its strategic partners Brazil (2007) and Mexico (2009).
Both trade and political dialogues have in common that they are built no longer around regional or sub-regional schemes – according to the EU paradigm of “pure inter-regionalism” between two integrated blocs that speak with a single voice – but around multilevel formats, according to the changing nature of regionalism (Ayuso and Caballero 2018 ; Gratius 2021 ). Whilst political dialogue started in the 1980s, in the midst of the Cold War, in a context of global interdependence, from the
imperialist influence to establish a relatively autonomous regional system. Additionally, in the rise of the Organisation of Petroleum Exporting Countries (OPEC), south–south solidarity produced exceptional financial power that, while failing ultimately to raise the region from the economic periphery, arguably transformed the position of the swing oil producer, Saudi Arabia, from dependence into asymmetric interdependence. However, favourable conditions for regional autonomy have, particularly since the end of the oil boom and Cold War, been largely reversed. The West
experiencing an increasing degree of integration, he argued in his book Beyond the Nation-State ( 1964 ).
The analyses of Deutsch, Mitrany and Haas contributed importantly to the study of European integration. The theoretical core of their argument was simple; they had, in fact, revived the old, half-forgotten theory of interdependence (Seebohm 1871 ; Angell 1910 ). But they had also expanded upon it and refined it. Mitrany and Haas had, for example, used their observations to criticize federalist theory and pave the way for alternative theories of integration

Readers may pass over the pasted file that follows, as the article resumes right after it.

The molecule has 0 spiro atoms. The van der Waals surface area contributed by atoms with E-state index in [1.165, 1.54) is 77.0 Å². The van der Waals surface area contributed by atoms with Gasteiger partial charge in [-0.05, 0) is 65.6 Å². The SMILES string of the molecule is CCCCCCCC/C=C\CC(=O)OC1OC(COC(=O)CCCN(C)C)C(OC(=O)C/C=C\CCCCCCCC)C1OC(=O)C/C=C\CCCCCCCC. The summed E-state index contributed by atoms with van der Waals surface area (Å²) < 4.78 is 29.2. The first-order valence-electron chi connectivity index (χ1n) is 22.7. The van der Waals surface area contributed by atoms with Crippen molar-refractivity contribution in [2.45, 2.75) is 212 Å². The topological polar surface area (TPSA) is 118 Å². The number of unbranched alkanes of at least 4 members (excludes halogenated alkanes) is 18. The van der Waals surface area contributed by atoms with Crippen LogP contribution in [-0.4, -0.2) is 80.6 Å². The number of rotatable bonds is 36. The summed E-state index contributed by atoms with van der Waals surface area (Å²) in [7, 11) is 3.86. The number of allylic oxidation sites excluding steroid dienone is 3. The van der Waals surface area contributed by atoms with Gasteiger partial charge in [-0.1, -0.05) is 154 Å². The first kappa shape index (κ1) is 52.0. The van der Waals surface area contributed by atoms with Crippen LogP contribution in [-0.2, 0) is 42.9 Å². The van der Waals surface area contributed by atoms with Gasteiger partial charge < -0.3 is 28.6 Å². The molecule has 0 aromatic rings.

Nationalism, industrialism and imperialism affected the behaviour of nineteenth-century states. Two additional factors also affected the behaviour of states – or rather, shaped the way statesmen and scholars perceived state relations: ‘interdependence’ and ‘evolution’. Both factors made deep marks on late nineteenth-century International Relations theory. Also, they informed the first efforts to build a science of international politics and they cast long shadows over International Relations International Relations theorizing for many decades
power’. Another is that of ‘interdependence’. These two mechanisms curtail the sovereignty of states and harness the anarchy of the system. To make the world even more orderly – to curtail the sovereignty of states even more – Lorimer proposed a third mechanism: namely, institutions of law which would regulate state behaviour through norms and generally accepted rules. Lorimer, in other words, formulated some of the most basic arguments of modern International Relations. He would have been a celebrated member of the International Relations Hall of Fame – if his